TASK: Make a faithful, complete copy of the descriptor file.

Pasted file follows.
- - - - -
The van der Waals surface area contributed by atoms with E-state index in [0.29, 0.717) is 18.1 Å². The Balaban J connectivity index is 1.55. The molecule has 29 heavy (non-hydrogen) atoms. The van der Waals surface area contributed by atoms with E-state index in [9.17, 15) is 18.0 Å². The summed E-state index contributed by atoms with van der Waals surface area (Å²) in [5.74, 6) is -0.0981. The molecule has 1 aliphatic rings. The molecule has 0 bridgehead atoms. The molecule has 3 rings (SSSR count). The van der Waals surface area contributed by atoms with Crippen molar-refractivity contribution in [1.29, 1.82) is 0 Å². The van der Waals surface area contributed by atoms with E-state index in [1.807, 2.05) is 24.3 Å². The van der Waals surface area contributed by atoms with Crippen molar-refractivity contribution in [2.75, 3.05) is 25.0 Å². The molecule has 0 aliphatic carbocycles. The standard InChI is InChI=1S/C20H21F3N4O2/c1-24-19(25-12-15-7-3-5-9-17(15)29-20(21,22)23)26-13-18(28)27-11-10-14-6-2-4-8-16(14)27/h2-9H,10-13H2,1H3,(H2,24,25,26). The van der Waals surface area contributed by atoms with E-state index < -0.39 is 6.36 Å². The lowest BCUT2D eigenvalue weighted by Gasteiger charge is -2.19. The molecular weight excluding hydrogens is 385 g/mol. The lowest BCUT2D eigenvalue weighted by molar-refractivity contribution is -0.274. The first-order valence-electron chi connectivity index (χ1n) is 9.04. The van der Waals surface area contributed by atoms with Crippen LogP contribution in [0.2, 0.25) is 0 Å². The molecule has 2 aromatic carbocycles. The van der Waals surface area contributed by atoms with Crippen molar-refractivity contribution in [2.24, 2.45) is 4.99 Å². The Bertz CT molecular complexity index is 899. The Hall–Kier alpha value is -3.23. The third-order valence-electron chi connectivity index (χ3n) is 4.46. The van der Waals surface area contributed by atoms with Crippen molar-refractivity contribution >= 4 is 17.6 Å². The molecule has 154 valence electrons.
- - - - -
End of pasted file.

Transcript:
The van der Waals surface area contributed by atoms with E-state index in [0.29, 0.717) is 18.1 Å². The Balaban J connectivity index is 1.55. The molecule has 29 heavy (non-hydrogen) atoms. The van der Waals surface area contributed by atoms with E-state index in [9.17, 15) is 18.0 Å². The summed E-state index contributed by atoms with van der Waals surface area (Å²) in [5.74, 6) is -0.0981. The molecule has 1 aliphatic rings. The molecule has 0 bridgehead atoms. The molecule has 3 rings (SSSR count). The van der Waals surface area contributed by atoms with Crippen molar-refractivity contribution in [1.29, 1.82) is 0 Å². The van der Waals surface area contributed by atoms with E-state index in [1.807, 2.05) is 24.3 Å². The van der Waals surface area contributed by atoms with Crippen molar-refractivity contribution in [2.75, 3.05) is 25.0 Å². The molecule has 0 aliphatic carbocycles. The standard InChI is InChI=1S/C20H21F3N4O2/c1-24-19(25-12-15-7-3-5-9-17(15)29-20(21,22)23)26-13-18(28)27-11-10-14-6-2-4-8-16(14)27/h2-9H,10-13H2,1H3,(H2,24,25,26). The van der Waals surface area contributed by atoms with E-state index < -0.39 is 6.36 Å². The lowest BCUT2D eigenvalue weighted by Gasteiger charge is -2.19. The molecular weight excluding hydrogens is 385 g/mol. The lowest BCUT2D eigenvalue weighted by molar-refractivity contribution is -0.274. The first-order valence-electron chi connectivity index (χ1n) is 9.04. The van der Waals surface area contributed by atoms with Crippen LogP contribution in [0.2, 0.25) is 0 Å². The molecule has 2 aromatic carbocycles. The van der Waals surface area contributed by atoms with Crippen molar-refractivity contribution in [2.24, 2.45) is 4.99 Å². The Bertz CT molecular complexity index is 899. The Hall–Kier alpha value is -3.23. The third-order valence-electron chi connectivity index (χ3n) is 4.46. The van der Waals surface area contributed by atoms with Crippen molar-refractivity contribution >= 4 is 17.6 Å². The molecule has 154 valence electrons.